FIRST EDITIONVOL THREE
Giuliana T. Iacobucci
Confronting the ‘New Normal’ with Old Norms: Global Cooperation and Health Challenges from a Critical Feminist Perspective in the COVID-19 Era
The objective of this essay is to delve into the impacts of globalization on cooperative governance structures during the COVID-19 pandemic. Using the ontological critical feminist method, this paper addresses that cooperative governance was hindered by the forces of globalization because of the international governance regime’s emphasis on masculine notions of global structures; this emphasis is seen through entrenched hierarchies, neoliberalism, and security in the international system. Critical feminism along with its understanding of globalization are highlighted. Entrenched hierarchies hindered governance during the pandemic, seen through intersectional experiences of racism, upscaling ‘universal’ health solutions applied to the Global South, and the underrepresentation of women. Neoliberalism illuminates a lack of power sharing and voluntary commitment creating a minimal social safety net. Further, neoliberalism creates a ‘fungibility’ of women’s bodies. Issues in the global security regime during COVID-19 minimized the saliency of cooperative governance through masculine structures of state and security in migration, state-centric security within international institutions creating isolationism, and self-sufficiency reinforcing the Global North and South divide. Throughout this paper, the COVID-19 pandemic from the critical feminist lens is viewed as a demonstration of the inherently masculine assumptions and practices in international politics, illuminating perspectives relegated to the sidelines. By delving into the nuances of global governance from the critical feminist perspective, viewpoints that are hidden because of the intersections of power within the global system will allow the field of international relations to better understand how crises are weathered differently. This allows for the diagnosis of divergences in the global hierarchy, which can create equitable solutions for future crises.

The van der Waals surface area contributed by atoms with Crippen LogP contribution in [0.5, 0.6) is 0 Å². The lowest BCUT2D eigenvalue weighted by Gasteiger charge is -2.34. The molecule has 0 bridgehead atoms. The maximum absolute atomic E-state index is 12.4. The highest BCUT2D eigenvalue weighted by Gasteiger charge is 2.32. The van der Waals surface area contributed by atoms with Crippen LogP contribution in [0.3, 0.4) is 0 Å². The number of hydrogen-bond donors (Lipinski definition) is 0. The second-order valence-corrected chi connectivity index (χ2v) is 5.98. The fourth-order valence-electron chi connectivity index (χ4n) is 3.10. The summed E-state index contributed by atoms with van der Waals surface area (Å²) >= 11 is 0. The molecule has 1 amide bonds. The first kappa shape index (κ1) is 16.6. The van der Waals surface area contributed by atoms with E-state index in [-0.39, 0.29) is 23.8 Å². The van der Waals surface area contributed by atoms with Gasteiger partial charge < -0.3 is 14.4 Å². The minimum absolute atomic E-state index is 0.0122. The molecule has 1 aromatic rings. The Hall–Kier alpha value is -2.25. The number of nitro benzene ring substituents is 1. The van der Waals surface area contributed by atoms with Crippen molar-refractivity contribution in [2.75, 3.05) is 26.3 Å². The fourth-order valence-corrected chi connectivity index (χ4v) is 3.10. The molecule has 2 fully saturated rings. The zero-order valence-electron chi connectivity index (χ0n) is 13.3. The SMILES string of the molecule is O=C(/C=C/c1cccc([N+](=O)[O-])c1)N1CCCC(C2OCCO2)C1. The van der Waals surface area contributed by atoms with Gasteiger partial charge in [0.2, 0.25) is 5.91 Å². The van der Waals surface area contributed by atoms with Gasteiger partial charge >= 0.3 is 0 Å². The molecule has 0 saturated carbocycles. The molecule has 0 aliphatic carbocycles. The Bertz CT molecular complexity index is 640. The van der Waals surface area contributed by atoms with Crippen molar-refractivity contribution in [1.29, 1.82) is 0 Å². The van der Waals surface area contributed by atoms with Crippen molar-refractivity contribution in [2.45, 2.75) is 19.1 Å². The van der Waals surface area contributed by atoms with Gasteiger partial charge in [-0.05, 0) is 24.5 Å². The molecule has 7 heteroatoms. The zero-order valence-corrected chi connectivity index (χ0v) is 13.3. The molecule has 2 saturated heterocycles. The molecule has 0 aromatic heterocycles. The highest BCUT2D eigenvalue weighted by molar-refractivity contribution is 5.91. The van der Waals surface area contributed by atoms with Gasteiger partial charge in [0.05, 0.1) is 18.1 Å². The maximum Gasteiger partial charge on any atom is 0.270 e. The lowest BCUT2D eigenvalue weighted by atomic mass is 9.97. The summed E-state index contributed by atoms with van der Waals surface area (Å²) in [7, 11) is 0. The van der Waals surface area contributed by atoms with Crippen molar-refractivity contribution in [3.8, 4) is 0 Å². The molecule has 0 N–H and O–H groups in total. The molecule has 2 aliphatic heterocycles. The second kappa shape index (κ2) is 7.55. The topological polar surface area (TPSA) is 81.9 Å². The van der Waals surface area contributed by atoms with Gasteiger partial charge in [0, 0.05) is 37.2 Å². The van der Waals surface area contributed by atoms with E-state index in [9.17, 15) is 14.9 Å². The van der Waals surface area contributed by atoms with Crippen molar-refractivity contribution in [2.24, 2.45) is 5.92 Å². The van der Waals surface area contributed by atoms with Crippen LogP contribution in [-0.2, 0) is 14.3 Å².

Keywords: COVID-19, critical feminism, intersectionality, neoliberalism, Global North /South divide.
The Myth of the ‘New Normal’ in the COVID-19 Era